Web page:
Yesterday, I noted how two top UN Officials aired some very serious accusations of war crimes committed by Qaddafi loyalists. This includes, among other things, the alleged use of cluster munitions in Misrata — a crowded city — and the deliberate targeting of hospitals and other civilian structures.
It would appear, however, that Qaddafi’s troops are not the only ones engaged in indiscriminate shelling. The New York Times’ CJ Chivers posted a very important dispatch from the rebel front in Libya in which he broadly describes rebel fighters as undisciplined and incompetent fighters, often armed with antique weapons.
Of course, being a bad soldier with an old gun is not a war crime. But this might be:
These include anti-aircraft missiles and land mines, both of which the rebels have used on at least a limited basis so far, and which pose long-term regional security threats. They include as well heavier weapons — Type 63 and Grad rockets — that rebels have fired indiscriminately, endangering civilians and civilian infrastructure…
And so could this:
They have exhibited what seems to be a tolerance for at least a small number of child soldiers. Such was the case of Mohamed Abdulgader, a 13-year-old boy seen at a forward checkpoint earlier this month with an assault rifle in his grip.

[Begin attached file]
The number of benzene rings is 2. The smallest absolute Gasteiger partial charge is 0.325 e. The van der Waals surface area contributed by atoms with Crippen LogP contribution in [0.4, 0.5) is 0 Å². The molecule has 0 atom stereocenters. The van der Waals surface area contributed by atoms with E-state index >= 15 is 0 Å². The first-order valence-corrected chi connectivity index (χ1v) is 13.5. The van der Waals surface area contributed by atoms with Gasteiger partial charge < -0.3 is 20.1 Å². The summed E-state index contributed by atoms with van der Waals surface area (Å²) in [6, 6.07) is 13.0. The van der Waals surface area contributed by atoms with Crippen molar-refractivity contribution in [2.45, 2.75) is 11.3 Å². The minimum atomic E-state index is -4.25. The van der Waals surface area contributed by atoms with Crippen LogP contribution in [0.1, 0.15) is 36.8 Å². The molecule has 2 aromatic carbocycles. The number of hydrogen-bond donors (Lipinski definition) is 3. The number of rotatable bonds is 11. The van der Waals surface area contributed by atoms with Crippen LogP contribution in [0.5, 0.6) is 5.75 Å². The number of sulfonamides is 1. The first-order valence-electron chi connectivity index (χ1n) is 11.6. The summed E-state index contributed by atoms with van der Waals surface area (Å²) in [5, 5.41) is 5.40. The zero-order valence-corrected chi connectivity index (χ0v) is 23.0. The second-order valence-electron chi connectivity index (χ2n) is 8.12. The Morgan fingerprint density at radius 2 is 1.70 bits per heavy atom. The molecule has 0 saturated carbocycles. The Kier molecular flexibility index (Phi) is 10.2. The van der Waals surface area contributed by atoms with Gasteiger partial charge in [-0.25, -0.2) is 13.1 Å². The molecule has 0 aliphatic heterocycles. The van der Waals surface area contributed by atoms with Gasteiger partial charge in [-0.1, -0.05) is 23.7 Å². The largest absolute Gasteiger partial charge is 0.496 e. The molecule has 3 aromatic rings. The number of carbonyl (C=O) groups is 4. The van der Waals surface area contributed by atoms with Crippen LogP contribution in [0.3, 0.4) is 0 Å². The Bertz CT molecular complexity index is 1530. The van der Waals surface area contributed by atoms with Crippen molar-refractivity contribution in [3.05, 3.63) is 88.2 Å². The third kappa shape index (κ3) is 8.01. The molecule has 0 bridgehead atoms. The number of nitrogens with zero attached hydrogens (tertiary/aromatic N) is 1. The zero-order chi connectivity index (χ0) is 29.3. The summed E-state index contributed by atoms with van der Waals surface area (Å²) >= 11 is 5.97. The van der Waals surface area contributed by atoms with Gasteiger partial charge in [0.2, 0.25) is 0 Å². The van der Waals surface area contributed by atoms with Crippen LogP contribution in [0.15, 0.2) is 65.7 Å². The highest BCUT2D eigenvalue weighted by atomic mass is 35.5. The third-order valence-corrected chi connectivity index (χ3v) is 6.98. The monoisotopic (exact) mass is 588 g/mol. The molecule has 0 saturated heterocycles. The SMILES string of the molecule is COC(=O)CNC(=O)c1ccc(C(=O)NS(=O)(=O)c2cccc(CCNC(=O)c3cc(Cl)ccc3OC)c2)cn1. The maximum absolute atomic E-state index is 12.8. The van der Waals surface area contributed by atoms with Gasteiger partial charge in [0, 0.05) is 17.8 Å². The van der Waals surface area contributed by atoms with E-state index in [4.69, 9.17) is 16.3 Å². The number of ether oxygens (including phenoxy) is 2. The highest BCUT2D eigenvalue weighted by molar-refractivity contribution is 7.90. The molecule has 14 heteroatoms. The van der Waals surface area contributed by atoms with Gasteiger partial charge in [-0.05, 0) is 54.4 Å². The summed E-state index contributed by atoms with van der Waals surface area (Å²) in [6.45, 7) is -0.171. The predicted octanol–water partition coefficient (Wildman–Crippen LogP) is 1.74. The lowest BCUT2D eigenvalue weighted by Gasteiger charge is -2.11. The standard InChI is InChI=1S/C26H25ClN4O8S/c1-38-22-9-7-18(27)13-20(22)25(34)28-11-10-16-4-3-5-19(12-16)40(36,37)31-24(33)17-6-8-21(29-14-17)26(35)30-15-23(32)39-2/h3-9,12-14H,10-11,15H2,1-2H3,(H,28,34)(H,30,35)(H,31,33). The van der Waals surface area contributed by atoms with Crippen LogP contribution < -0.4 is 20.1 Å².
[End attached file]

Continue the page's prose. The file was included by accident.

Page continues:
Mohamed claimed not be a front-line fighter. But he was in area that within an hour came under fire, and made clear his readiness to fight. “If the Qaddafi men try to do anything to me, I will hurt them,” he said. None of the fighters present, or their commander, appeared concerned.
Journalists have seen these high-explosive munitions fired repeatedly, and often haphazardly. The rebels firing them typically have no evident communication with forward observers who might watch where their ordnance lands, and have shown no ability to adjust their aim.
In tactical terms, this is indiscriminate fire — the very behavior rebels and civilians have decried in the Qaddafi forces, albeit on a smaller scale.
Moreover, the rebels possess weapons, including land mines, that if used or not accounted for, could undermine their quest for international stature and support.
Needless to say, it would appear that the scale of the crimes that are being committed by the rebel fighters is much smaller than by Qaddafi’s forces. But a war crime is a war crime. Civilians are the victims no-matter which side committed the crime.